handsome but high maintenance
He likes to run around and I think he probably bruised his foot. You may think I'm a horrible owner but I did nothing to try to 'help'. Irish has had many abscesses over the years (he's prone to them) and I've tried poulticing, soaking etc and nothing has ever made a difference. Now I turn him out and let the walking help it to burst. He's on a daily dose of previcox and can't have any more painkillers. Anyway, he's better now. He spent a lot of time dramatically showing me his foot and how sore he was. I told him to stop running around like a fool over nothing and he was insulted.

Both horses have a hay rack in their stalls. Since I installed it, Irish won't eat the hay that falls to the floor of his stall. When it builds up I take it and put it outside in the paddock. Irish immediately goes over and starts eating it.

Horse logic.

Carmen is minding the lack of being worked. Now, after her supper she wants me to stand at her stall and scratch her. I'm enjoying that she's missing the work but I suspect that it won't carry over to actually wanting to work.
I miss this view

Ed and I are looking at replacing the flooring in our upstairs bathroom. It's quite worn and stained - it's been like that since we moved in but it wasn't high on our priority list. Now it's time. It's fun to go and look at flooring and then paint colours. 

And now for my news. I knew that we were going to get another dog but wanted to give us time to come to terms with losing Belle. I did a lot of thinking on what kind of dog I wanted. I love Border Collies but two seems like too much. I wanted a dog with intelligence, drive and energy. And one with protective instincts. There are a number of dogs who suit that bill and I settled on German Shepherds. Then it was to find a puppy. I looked at older dogs through rescues but they all said something along the lines of no other dogs, or cats or children. I can't risk d'Arcy nor my cats or horses. I can raise a puppy to fit into our family. I did some research and sent a ton of emails. FYI dog people are a lot like horse people in not returning inquiries. However, I found a breeder who was very responsive and answered all my questions patiently. 

So in a few weeks one of these little brown bundles will be coming home to Oakfield Farm:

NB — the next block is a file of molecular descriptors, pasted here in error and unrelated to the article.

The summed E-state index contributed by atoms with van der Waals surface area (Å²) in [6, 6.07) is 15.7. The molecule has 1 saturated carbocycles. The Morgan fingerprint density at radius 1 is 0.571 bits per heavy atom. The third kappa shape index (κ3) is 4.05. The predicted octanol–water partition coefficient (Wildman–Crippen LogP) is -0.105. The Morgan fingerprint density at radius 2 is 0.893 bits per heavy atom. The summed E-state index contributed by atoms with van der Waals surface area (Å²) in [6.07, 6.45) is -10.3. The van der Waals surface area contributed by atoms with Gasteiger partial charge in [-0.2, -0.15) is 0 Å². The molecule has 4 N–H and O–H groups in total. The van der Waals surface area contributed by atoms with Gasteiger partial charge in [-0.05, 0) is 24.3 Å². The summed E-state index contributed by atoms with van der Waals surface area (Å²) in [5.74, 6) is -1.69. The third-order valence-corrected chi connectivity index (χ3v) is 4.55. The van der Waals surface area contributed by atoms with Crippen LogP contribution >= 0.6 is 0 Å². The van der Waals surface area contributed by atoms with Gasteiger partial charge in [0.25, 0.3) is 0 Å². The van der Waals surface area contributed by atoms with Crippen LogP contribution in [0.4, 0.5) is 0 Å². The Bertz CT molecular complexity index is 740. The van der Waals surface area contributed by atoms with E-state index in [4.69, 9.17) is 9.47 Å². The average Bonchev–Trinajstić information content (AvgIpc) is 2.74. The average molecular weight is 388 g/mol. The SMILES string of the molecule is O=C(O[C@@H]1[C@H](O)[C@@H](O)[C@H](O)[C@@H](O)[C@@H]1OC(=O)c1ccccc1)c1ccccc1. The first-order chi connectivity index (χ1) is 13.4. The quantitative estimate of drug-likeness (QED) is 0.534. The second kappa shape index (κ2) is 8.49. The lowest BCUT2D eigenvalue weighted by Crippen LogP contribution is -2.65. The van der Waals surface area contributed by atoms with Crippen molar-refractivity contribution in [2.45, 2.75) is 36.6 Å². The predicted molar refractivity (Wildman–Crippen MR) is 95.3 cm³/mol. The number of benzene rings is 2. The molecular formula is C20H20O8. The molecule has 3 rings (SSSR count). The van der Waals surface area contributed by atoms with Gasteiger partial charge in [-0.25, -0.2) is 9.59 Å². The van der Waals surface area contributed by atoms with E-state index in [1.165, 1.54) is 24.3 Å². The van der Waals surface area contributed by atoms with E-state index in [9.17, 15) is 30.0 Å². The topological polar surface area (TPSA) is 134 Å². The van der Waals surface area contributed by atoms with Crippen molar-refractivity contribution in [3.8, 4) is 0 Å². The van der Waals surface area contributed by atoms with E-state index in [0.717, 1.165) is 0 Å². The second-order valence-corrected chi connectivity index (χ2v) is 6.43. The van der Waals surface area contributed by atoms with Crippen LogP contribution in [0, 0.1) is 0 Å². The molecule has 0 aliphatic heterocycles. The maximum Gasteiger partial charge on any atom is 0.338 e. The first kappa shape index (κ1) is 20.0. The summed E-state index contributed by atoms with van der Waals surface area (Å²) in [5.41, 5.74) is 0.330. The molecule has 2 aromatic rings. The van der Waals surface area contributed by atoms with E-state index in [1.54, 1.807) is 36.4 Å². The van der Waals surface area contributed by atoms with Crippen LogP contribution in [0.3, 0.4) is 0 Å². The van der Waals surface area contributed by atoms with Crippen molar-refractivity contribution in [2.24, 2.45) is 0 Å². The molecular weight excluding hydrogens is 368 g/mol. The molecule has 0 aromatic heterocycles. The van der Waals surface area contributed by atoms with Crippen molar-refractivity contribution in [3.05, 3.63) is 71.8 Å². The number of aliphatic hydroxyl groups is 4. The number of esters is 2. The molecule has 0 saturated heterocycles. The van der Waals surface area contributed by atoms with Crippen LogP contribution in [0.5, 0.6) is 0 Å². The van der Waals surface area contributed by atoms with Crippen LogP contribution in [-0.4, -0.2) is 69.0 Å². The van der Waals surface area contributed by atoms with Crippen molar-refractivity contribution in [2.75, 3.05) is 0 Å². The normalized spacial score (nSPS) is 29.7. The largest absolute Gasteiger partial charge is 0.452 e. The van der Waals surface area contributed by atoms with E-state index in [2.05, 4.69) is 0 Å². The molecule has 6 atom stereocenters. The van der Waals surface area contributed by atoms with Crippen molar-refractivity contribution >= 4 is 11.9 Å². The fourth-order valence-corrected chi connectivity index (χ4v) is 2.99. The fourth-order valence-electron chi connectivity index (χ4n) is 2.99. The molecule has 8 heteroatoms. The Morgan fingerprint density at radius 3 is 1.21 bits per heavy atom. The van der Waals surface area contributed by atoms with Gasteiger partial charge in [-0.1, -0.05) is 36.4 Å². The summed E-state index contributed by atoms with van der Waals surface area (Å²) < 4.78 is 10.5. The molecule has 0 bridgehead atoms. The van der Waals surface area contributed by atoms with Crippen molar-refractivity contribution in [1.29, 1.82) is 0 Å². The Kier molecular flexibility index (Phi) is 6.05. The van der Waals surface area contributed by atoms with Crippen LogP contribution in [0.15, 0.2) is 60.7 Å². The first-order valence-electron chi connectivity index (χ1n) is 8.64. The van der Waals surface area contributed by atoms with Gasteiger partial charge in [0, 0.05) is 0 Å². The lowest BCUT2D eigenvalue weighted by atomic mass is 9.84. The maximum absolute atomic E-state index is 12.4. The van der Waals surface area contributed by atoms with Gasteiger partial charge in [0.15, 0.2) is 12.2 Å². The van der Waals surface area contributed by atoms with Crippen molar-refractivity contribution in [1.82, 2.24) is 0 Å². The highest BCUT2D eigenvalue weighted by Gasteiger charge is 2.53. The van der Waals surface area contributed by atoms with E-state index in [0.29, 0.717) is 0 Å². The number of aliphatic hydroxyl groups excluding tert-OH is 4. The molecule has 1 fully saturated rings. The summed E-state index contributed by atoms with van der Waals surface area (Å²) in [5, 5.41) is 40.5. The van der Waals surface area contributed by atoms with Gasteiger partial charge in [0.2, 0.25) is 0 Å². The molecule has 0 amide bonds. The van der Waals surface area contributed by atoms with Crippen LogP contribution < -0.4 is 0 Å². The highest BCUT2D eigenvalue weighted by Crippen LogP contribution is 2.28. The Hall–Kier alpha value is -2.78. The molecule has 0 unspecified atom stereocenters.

Wednesday, January 18, 2017

The Art of the Flail

Keeping fit in winter is not easy. Especially when you work. By the time I get home and deal with the chores it's too dark (and cold)  to walk unless I want to drive into town and walk the streets. I do find that unmotivating. When I found that the local firehall held Zumba classes twice a week I was excited.

Zumba is a lot of fun- the dancing takes the grind out of the exercise. I also have found that it has been very good for my core. To be honest, my core has always been pretty much non-existent. After my first winter of going to class I was in a riding a lesson and the instructor said
  'engage your core' 
'Uh Oh'  I thought 'here we go' 
 (by which I mean I will stiffen my torso in a feeble attempt to engage my core and then be told that I am too stiff and to relax and it will become a cycle of futility. ) However, to my surprise, I actually felt an honest to got muscle in my core tighten and do what she asked.

 I don't always make twice a week depending on work but I try. The last two classes, while fun, didn't feel like a great work out to me. So after class I approached the instructor and asked if we could have more cardio in the routine.
'More cardio? What do you mean?'
I explained that I wasn't feeling my heart rate go up like I had in the past.
'ah' she said 'do you wanna know what the problem is? '
'Uh Oh'  I thought (yes I think that a lot)
'when I look out at the class I see you not really going for it. ' And then she modelled what she saw.

I went home and thought about that and realized that she was right. I was trying too hard to get the moves right and not look like an idiot so I wasn't putting myself into it 100%.  I have often been guilty of that in my riding too  (see you patience was rewarded with the connection to riding).